In more specific terms, the United States is the home of some disheartening medical trends. It has become increasingly common to avoid the ambulance and use alternative services such as uber in times of emergency. Between 2017 and 2020, the average fee for BLS emergency ground ambulance services grew from $800 to $940, resulting in around an 18% rise. Over that time, the typical authorized amount for the same services increased from $373 to $522, almost a staggering 40% rise (Pifer, 2022). Ambulance services are so absurdly expensive that many must seek alternatives to avoid economic hardships.
Moreover, 37.3 million people in the United States had diabetes in 2019 (American Diabetes Association, 2022). Regardless that around 11% of the population has this condition, an unbelievable phenomenon has been occurring. Yale researchers reported that in 2019, one in four people with diabetes reported using less insulin than prescribed because of the crippling expense (Herkert D, Vijayakumar P, Luo J, 2019). The United States ranks the highest in insulin cost among all comparable OECD nations. The average manufacturer price for any particular kind of insulin in the US was USD 98.70, approximately 4.6 times higher than second place Chile’s USD 21.48 and around 11 times higher than the USD 8.81 average price in all other OECD nations (RAND Corporation, 2020). This is without considering the USD 275 for uninsured patients (Prasad, 2019). The exuberant cost has led to almost standard practice for people with diabetes to ration insulin to stay alive physically and financially. Unfortunately, this notion causes multiple deaths per year (Right Care Alliance, 2019).
It is unacceptable that the country that represents almost a quarter of the global GDP, almost 23 trillion, has such an exploitative and incomprehensibly expensive healthcare system (The World Bank. 2021). While many argue that the reason behind this is its practical impossibility, I severely disagree. The United States 2023 fiscal year defense budget is USD 773 billion, 4.1% higher than that of 2022 (US Department of Defense, 2022). Furthermore, they allocated USD 3.8 billion to aid the Israeli military in 2020 (Horton, 2021). Moreover, the Pharmaceuticals and Health Products Industry have a massive influence on policy and rhetoric, as they are notoriously one of the largest lobbying sectors in the country. In only the first quarter of 2021, the pharmaceutical and health products sector spent roughly USD 92 million on lobbying, the highest of any industry (Forrest, 2021).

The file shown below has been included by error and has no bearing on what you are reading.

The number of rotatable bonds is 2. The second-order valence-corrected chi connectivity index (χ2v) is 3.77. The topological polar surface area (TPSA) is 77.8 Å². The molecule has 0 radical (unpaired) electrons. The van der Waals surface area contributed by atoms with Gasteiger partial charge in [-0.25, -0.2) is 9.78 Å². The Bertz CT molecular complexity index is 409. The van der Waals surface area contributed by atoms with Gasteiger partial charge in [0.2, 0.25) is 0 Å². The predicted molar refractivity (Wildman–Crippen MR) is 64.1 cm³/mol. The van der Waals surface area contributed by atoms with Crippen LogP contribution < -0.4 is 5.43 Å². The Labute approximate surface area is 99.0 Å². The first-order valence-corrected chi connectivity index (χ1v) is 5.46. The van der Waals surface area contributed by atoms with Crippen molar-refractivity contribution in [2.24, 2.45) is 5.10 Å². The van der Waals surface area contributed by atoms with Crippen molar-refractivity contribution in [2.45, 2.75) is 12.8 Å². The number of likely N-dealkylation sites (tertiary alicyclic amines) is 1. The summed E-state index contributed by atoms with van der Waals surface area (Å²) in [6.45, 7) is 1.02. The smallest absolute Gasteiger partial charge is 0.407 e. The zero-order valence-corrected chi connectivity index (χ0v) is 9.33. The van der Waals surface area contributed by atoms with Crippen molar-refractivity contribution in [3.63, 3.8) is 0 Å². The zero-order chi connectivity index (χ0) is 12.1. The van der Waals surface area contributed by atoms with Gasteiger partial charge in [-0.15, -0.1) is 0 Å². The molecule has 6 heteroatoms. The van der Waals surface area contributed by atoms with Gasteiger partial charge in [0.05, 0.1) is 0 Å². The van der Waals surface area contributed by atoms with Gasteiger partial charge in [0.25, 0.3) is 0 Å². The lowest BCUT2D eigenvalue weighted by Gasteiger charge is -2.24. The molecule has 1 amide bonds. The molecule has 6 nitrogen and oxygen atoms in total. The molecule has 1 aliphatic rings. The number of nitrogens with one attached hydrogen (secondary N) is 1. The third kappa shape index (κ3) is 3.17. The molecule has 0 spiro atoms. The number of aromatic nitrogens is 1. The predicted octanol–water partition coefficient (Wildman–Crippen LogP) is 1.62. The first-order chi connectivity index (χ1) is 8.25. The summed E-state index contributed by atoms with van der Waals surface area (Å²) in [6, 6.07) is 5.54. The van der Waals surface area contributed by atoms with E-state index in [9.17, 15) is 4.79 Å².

There is no excuse for the lack of essential social safety nets where your opportunity to survive is directly related to labor and wealth. Only mentioning Canada and the UK, two of the USA’s most prominent allies, are evident examples of successful health systems that do not put you in a dichotomous decision between health or bankruptcy. With the profuse amount of money available, this is a choice, not an infeasibility. With the global pandemic showing how necessary these systems are while also proving stories of families left with medical bills of over a million USD (Kliff, 2021), the time for action is now. The American people have to demand change; neo-imperialism and money for campaigns should not be secondary to the well-being of people.
Featured image by: iStock